Ja­son at Burko Trans­mis­sions put to­gether a three-speed TH400 us­ing a Reid case and bell­hous­ing, Vasco in­put shaft, B&M pan, Hughes Pro Brake, and stuffed with TCI hard­ware, while the con­verter is a TCE 4600rpm unit.

Race Prod­ucts in Syd­ney supplied the 3.5-inch sheet-metal hous­ing, with 35-spline full-float­ing hubs and cus­tom axles. The nine-inch Strange HD al­loy cen­tre uses a Strange S-trac car­rier, Mo­tive 3.50 gearset and Strange moly yoke cen­tre, built by Shawn Car­roll in Shep­par­ton. It has been mounted us­ing Pro9 four-link brack­ets that Nathan from Fab­ri­ca­tion Tech­niques in­stalled.

“The diff uses Wil­wood disc brakes and in­ter­nal hand­brake, with Pro9 dou­ble-ad­justable AFCO shocks and both up­per and lower sus­pen­sion arms and brack­etry,” says Craig. “Pro9 also supplied some sexy blue bil­let anti-roll bars, which Nathan fit­ted be­tween the boot and tubs. He then added moly tube to hold the Deist para­chute and steeled out the boot and wheel tubs.”

Fab­ri­ca­tion Tech­niques also fit­ted chas­sis con­nec­tors to keep the twist down, be­fore the trans tun­nel was lifted up and the floor mod­i­fied to al­low a quar­tet of muf­flers to keep the LS’S bark within EPA rules. Nathan also got the job of de­sign­ing and mak­ing the six-point moly ’cage, which in­cludes taxi and in­tru­sion bars, be­fore he made the whole ex­haust sys­tem from head­ers to tailpipes.

The VH shell then had a date with lo­cal soda-blasters, who did the external body panels in soda and then sand-blasted the un­der­car­riage, en­gine bay and boot to en­sure no rust could re­main hid­den. Craig then set about fit­ting the driv­e­train us­ing Tuff Mounts en­gine and ’box mounts, and fin­ish­ing the en­gine bay to per­fec­tion.

The VH was then trial-as­sem­bled to en­sure no cutting or fab work had to oc­cur af­ter the shell was painted. Craig took this time to re­wire the car with mate Ross Bell, be­fore it was loaded on the trailer to have the Hal­tech ECU tuned by Ja­son at Tun­nel Vi­sion in Mel­bourne.

Craig reck­ons he got the tune bang-on. “Even though the car can blow the tyres off most of the time, Ja­son got a good tune in it and it starts mint ev­ery time.”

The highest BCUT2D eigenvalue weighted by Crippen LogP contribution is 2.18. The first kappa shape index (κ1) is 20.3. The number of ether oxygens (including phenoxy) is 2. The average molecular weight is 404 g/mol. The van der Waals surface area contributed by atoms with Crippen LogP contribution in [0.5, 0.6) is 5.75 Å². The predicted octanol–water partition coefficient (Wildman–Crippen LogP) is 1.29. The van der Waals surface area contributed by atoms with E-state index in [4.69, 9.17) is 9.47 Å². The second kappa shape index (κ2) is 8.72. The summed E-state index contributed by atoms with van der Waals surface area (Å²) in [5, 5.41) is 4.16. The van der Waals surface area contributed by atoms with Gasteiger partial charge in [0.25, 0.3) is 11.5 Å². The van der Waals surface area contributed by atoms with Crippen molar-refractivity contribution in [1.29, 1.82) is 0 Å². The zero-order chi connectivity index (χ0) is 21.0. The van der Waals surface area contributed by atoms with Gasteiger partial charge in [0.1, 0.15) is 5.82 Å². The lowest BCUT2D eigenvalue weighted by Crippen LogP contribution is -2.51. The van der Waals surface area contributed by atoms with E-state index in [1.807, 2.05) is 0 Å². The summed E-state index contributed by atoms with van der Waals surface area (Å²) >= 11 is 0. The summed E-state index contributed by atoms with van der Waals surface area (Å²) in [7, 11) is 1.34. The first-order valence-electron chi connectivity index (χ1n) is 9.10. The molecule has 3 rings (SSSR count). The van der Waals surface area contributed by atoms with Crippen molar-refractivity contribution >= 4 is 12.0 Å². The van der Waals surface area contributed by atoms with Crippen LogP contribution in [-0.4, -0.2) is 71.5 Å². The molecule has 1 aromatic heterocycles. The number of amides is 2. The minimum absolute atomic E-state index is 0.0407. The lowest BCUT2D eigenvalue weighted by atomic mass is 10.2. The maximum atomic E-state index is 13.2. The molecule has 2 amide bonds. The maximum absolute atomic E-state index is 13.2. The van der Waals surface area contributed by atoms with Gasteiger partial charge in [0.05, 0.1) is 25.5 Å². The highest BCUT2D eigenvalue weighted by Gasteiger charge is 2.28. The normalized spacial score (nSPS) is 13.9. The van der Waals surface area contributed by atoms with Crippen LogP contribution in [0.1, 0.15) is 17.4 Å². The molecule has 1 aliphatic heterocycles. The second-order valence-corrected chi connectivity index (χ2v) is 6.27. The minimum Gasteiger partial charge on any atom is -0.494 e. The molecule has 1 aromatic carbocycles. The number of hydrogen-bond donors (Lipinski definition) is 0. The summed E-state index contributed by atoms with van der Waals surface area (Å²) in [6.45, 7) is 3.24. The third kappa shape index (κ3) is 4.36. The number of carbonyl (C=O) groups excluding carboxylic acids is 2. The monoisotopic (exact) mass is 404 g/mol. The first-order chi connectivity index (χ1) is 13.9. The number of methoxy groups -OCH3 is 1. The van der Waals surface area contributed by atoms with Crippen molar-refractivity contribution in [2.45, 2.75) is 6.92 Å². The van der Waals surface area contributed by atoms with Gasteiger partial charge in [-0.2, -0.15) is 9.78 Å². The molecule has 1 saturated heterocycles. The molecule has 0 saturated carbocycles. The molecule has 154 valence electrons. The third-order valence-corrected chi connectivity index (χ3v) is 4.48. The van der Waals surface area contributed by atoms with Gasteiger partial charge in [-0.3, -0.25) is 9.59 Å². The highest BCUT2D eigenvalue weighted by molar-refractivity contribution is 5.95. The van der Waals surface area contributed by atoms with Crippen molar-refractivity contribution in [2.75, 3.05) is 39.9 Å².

From there ST1NKY went home to be stripped, be­fore it was

taken to Greg Maskell at Maskell’s Cus­toms & Clas­sics to be coated in paint many would con­sider far too nice for a race car!

“Greg and the boys painted the un­der­car­riage in KBS black, so I can drive her and not worry about too much dam­age,” Craig says. “PPG came to the party with its straight black and white tin­ter, and a cus­tom red mix for the in­te­rior.”

In­ter­est­ingly, while the two-tone black roof looks like it was al­ways meant to be there, Craig had orig­i­nally wanted some­thing dif­fer­ent again. “I wanted the shell a re­ally clean white, but the painted black roof was my sec­ond op­tion. Orig­i­nally I wanted an authen­tic vinyl roof, but the trim moulds were im­pos­si­ble to find.

“Greg then de­liv­ered her home in the sec­ond week of Novem­ber. With the Sum­mer­nats de­but only six weeks away, we worked ev­ery day on her, and with some help from Pe­ter Clarke to fin­ish the en­closed trailer and my son Corey, we got the car fin­ished the day we were leav­ing for Sum­mer­nats.”

ST1NKY caused a huge stir at ’Nats 31, start­ing with its turn as one of the cars fea­tured in the Megiuar’s Great Un­veil on the Fri­day night. Along with plac­ing in the Top 60 Elite, Craig’s VH went on to take out Best Pro Tuff and Tuff Street Cham­pion.

There were many hours of work in the en­gine bay. “I mod­i­fied the right­hand en­gine bay skirt to ac­cept the dry-sump tank; then we fab­ri­cated the cross­mem­ber mount for the ra­di­a­tor and in­ter­cooler,” Craig ex­plains. “The fire­wall was cut to ac­cept the in­take for the blower, and the whole en­gine bay was welded for a smooth fin­ish”

Be­hind the 17x4.5in Weld Mag­num front wheels are Wil­wood four-pot disc brakes. They’re hung off a Castle­maine Rod Shop mount­ing kit, con­nect­ing to the cus­tom Pro9 Macpher­son struts that use a dou­blead­justable AFCO shock and AFCO spring, topped with Tuff Mounts cov­ers. At the bot­tom they tie to the VL Com­modore man­ual steer­ing rack via a Mcdon­ald Bros tube K-frame us­ing fac­tory bot­tom balljoints and rose-joints

“When we first got the seat it had some rusted springs, so we cut them out, but this was a mis­take be­cause you can’t buy new springs,” Craig says. “So I had to buy two more seats to just get enough springs to fin­ish the seat!”


Now the car is done, Craig is itch­ing to stretch its legs. “I will def­i­nitely take it to Calder af­ter Mo­torex,” he says. “I’ve been driv­ing it and I have to pull my­self back a bit, as just getting used to the power has taken a bit of time. It drives re­ally straight and nicely, but it turns the tyres in any gear. If it wasn’t scary it wouldn’t have been worth all the money!”

“The air­box is made from fi­bre­glass and we mod­i­fied the Alfa Fi­bre­glass re­ver­sec­owl bon­net to bring air in from the rear of the scoop,” Craig says. “Af­ter many hours this was achieved, but the bon­net gaps were too wide, so Pe­ter Clarke and I widened the bon­net 8mm and length­ened it 7mm to help Maskell’s achieve the 5mm gaps they wanted”

E85 juice is held in an After­mar­ket In­dus­tries 75L tank fit­ted with three Wal­bro 460 pumps. They push the ethanol down Aeroflow hard­lines to Bosch 1650cc in­jec­tors sit­ting in the Whip­ple fuel rails. The fuel load is con­trolled by a Hal­tech Elite 2500, and ig­nited by GM coils us­ing MSD 8mm leads